There’s a lot more to machine learning. Implementation of an ML algorithm is just the tip of the iceberg. Machine learning systems are a part of a much larger ecosystem. Creating a well-performing machine learning model is just a small aspect of real-world machine learning solutions.
Image Source: ML Crash Course by Google
Let’s say you are on the verge of signing the first customer for your startup. Your start-up has an amazing team of ML Engineers, Data Analysts, Data Scientists. They have been successful in creating state-of-the-art models with unprecedented results and metrics.
The real problem here that arises is its deployment at the production level. In the 2020 State of Enterprise Report, based on a survey of nearly 750 domain experts and practitioners in Machine Learning, had the following conclusions:
- There was an increase in spending on AI by more than 2/3rds of the subgroups that were interviewed about their budget.
- 43% of respondents cited difficulty in scaling their ML projects as to 30% in the previous year.
- Half of the respondents deploy their systems between a week and 3 months, while 18 percent require more than 3 months.
Machine Learning is evolving swiftly, growing into new sectors and industries yet building projects at scale is difficult. This marks a huge gap between models generated through scripts, notebooks, and their deployment in a production system at scale.
As MLOps corresponds to DevOps for ML, there are challenges needed to be addressed.
As highlighted by Arnab Bose, and Aditya Aggarwal in their blog, an example of such challenge is the role of data. There are two different Software paradigms involved in traditional software engineering and machine learning – software developers have well-defined logic and code for their software programs whereas data scientists follow a parameterized problem-solving coding approach. These parameters depend on data which vary with changes in data thus altering the entire code behavior. Therefore, another aspect of data and its irregular variation causes difficulties in tracking a well-defined software.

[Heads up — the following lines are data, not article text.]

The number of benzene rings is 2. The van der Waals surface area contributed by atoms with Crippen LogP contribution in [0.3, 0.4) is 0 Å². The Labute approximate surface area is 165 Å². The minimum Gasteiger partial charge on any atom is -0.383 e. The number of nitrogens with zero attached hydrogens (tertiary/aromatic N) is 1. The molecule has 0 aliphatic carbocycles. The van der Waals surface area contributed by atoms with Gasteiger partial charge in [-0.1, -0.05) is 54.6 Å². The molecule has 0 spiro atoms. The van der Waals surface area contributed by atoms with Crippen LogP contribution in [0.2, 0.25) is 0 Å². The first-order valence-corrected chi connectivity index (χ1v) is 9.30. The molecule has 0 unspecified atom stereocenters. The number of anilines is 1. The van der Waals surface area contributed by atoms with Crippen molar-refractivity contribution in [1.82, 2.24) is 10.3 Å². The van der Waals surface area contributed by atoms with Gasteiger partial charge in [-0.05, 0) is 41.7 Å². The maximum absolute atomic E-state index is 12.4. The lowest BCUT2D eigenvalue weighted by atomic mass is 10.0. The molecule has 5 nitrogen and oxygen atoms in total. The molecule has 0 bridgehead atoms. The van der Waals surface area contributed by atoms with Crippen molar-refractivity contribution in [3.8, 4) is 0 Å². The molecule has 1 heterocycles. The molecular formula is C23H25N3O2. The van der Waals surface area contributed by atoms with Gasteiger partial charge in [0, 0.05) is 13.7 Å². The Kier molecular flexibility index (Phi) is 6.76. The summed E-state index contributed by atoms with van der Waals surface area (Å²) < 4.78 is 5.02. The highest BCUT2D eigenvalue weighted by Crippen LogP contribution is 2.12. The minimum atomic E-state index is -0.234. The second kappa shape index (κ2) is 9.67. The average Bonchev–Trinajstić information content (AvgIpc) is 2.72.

List of challenges that make it difficult to deploy ML models to production:
- Data Management
- Huge Datasets
- Dataset Tracking
- Data Privacy
- Trial and Error and Iterative Development
- Tracking changes: Hyper-parameter tuning, code changes, architecture changes
- Code Quality: Production-ready code, code optimizations
- Model Evaluation
- Training, Inference, and Retraining
- Production Deployment
- Cloud / On-premise – batch and real-time predictions
- Infrastructure Requirements
Shout out to Andrej Karpathy for the wonderful blog emphasizing Software 2.0 and the ongoing transition into the 2.0 stack.
- Data Engineering and Management
- Training / Modeling (Machine Learning Pipeline)
- Continuous Deployment
At first, one needs to define a business problem and translate it into objectives that can be addressed through machine learning solutions.
Second, there should be a focus on collaboration between data engineers and data scientists to explore, create and manage dataset(s) for modeling.
Third, designing a pipeline comprising of operations like Model Training, Model Evaluation, Model Testing, and Model Packaging to be integrated with CI/CD for experimentation, tracking, validation, and testing.
Fourth, seamless deployment into production server – cloud, on-premise, or hybrid.
Finally, monitoring both model and computing resources (infrastructure) and their management. Key Performance Indicators (KPIs) help monitor the changes.
Thus, the aim is to provide an end-to-end machine learning pipeline for designing, building and managing reproduciable ML Software alongside test-driven development.